How to Stop the Killing
This was posted today on the Missouri Synod’s “Witness, Mercy, Life Together Blog” by the Synod’s Chief Mission Officer, Rev. Gregory K. Williamson, a long time US Army chaplain. I thought it was excellent.
The Fifth Commandment
You shall not murder.
What does this mean? We should fear and love God so that we do not hurt or harm our neighbor in his body, but help and support him in every physical need.
The recent murders in Connecticut have spawned debates about the growing violence within American society. Debates include gun control, mental health, school security, and parental responsibility. Most experts recommend action by local, state, or federal governments to better secure our society—legislate new laws to protect our children, more aggressive intervention for the emotionally disturbed, more oversight by social welfare agencies, but few, if any, have addressed the acts of murder as a moral and spiritual problem.
Simply put, the experts do not include sin and the old nature. The Bible records the first murder in Genesis chapter 4, “And Cain talked about Abel his brother: and it came to pass, when they were in the field, that Cain rose up against Abel his brother, and slew him.” Not long into mankind’s history do we encounter murder, and not much has changed.
The old nature’s inclinations are close at hand every moment of every day. Scriptures exhort the wise to flee temptation; yet, to flirt with sin is titillating and stimulates the worst within us. Even those who do not process evil from a Christian perspective recognize the danger of a society that inoculates itself to violence and stimulates the passions within by vicarious means.
Lt. Col. Dave Grossman, author of “On Killing: The Psychological Cost of Learning to Kill in War and Society,” writes in 1996,
In video arcades children stand slack jawed but intent behind machine guns and shoot at electronic targets that pop up on the video screen. When they pull the trigger the weapon rattles in their hand, shots ring out, and if they hit the “enemy” they are firing at, it drops to the ground, often with chunks of flesh flying in the air.
Grossman goes on to say,
This new “pseudo reality” will make it possible to replicate all the gore and violence of popular violent movies, except now you are the one who is the star, the killer, the slayer of thousands.
He concludes by saying,
That force [innate rebellion against killing] has existed in man throughout recorded history, and military history can be interpreted as a record of society’s attempt to force its members to overcome their resistance in order to kill more effectively in battle.
Following the massacre in Connecticut, Lt. Col. Grossman shared his concerns about the desensitizing of our society to violence via movies, television, and video games. I, for one, appreciate his call for less violence within the media; however, what Grossman fails to see is what faith reveals. That is, the innate force within mankind is not rebellion against killing; but, on the contrary, the old nature seeking to satisfy bloodlust.
Without God’s intervention there would be no moments of safety, peace, and tranquility; rather, the constant world state would be violence, murder, and massacre. No human laws, ordinances, or constraints can check this “old Adam.” This is the tragic plight of humanity without the gracious intervention of God through Christ Jesus our Lord.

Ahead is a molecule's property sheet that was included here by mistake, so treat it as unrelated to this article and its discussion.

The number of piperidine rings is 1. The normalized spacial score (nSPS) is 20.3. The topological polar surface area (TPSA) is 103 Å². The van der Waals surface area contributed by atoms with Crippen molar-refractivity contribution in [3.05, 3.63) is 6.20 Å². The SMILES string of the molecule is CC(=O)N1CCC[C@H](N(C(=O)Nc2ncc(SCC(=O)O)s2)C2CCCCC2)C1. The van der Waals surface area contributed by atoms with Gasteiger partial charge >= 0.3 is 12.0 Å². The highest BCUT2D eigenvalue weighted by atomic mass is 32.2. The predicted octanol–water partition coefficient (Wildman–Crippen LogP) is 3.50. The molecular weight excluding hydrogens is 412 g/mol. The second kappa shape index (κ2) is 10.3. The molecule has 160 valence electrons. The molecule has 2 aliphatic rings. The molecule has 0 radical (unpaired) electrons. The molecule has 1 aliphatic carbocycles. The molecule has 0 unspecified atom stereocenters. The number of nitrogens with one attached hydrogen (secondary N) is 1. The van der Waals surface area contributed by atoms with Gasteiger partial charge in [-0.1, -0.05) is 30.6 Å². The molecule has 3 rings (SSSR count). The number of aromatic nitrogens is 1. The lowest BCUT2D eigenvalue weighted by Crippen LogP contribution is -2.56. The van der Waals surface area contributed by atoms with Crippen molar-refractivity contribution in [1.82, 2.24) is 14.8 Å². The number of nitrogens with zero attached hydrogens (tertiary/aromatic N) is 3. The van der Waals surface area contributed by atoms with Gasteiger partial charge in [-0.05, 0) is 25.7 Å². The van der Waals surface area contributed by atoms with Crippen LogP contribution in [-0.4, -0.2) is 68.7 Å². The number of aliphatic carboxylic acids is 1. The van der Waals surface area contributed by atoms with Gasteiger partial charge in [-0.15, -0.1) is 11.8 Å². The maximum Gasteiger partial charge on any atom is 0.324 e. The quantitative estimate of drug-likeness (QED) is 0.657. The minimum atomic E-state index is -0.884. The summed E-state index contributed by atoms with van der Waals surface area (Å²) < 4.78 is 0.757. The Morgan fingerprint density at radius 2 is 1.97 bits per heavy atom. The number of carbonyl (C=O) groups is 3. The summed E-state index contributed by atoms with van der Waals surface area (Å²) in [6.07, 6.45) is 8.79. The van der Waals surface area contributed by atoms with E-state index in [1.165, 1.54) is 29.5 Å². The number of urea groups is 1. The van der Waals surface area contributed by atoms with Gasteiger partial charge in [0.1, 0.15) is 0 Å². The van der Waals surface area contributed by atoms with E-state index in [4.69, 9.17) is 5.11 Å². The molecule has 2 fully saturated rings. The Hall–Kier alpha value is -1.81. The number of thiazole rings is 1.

Another soldier, General Douglas MacArthur, references this innate propensity to violence and war in his speech at the surrender of the Japanese on September 2, 1945 and again in his farewell speech to congress April 19, 1951 where he said,
Men since the beginning of time have sought peace. . . . The problem basically is theological and involves a spiritual recrudescence and improvement of human character that will synchronize with our almost matchless advances in science, art, literature and all material and cultural developments of the past two thousand years, It must be of the spirit if we are to save the flesh.
MacArthur points to a solution to war and violence that is spiritual, a spiritual “recrudescence.” More precisely, and from a Lutheran understanding, it is only through the atoning work of Christ and the renewing of the Spirit that any has hope. This hope was given to us through the waters of Baptism where we were clothed with the righteousness of Christ—a true spiritual renewal.
In a society desensitized by violence, it behooves Christians to walk circumspectly, not in accordance with the wisdom of this world, but by faith. As St. Paul writes to the Colossians,
Let the peace of Christ rule in your hearts, since as members of one body you were called to peace. And be thankful. Let the message of Christ dwell among you richly as you teach and admonish one another with all wisdom through psalms, hymns, and songs from the Spirit, singing to God with gratitude in your hearts. And whatever you do, whether in word or deed, do it all in the name of the Lord Jesus, giving thanks to God the Father through him.
–Gregory K. Williamson
Chief Mission Officer – LCMS
 Lt. Col. David Grossman, On Killing: The Psychological Cost of Learning to Kill in War and Society, 1st ed., (New York: Back Bay Books; Little, Brown and Company, 1996) 314.
 Ibid., 316.
 Ibid., 332.
 General Douglas MacArthur, “Surrender Ceremony Speech,“ U.S.S. Missouri, Tokyo Bay, September 2, 1945, Radio broadcast to the world following the formal surrender of the Japanese.
 Colossians 3:15-18.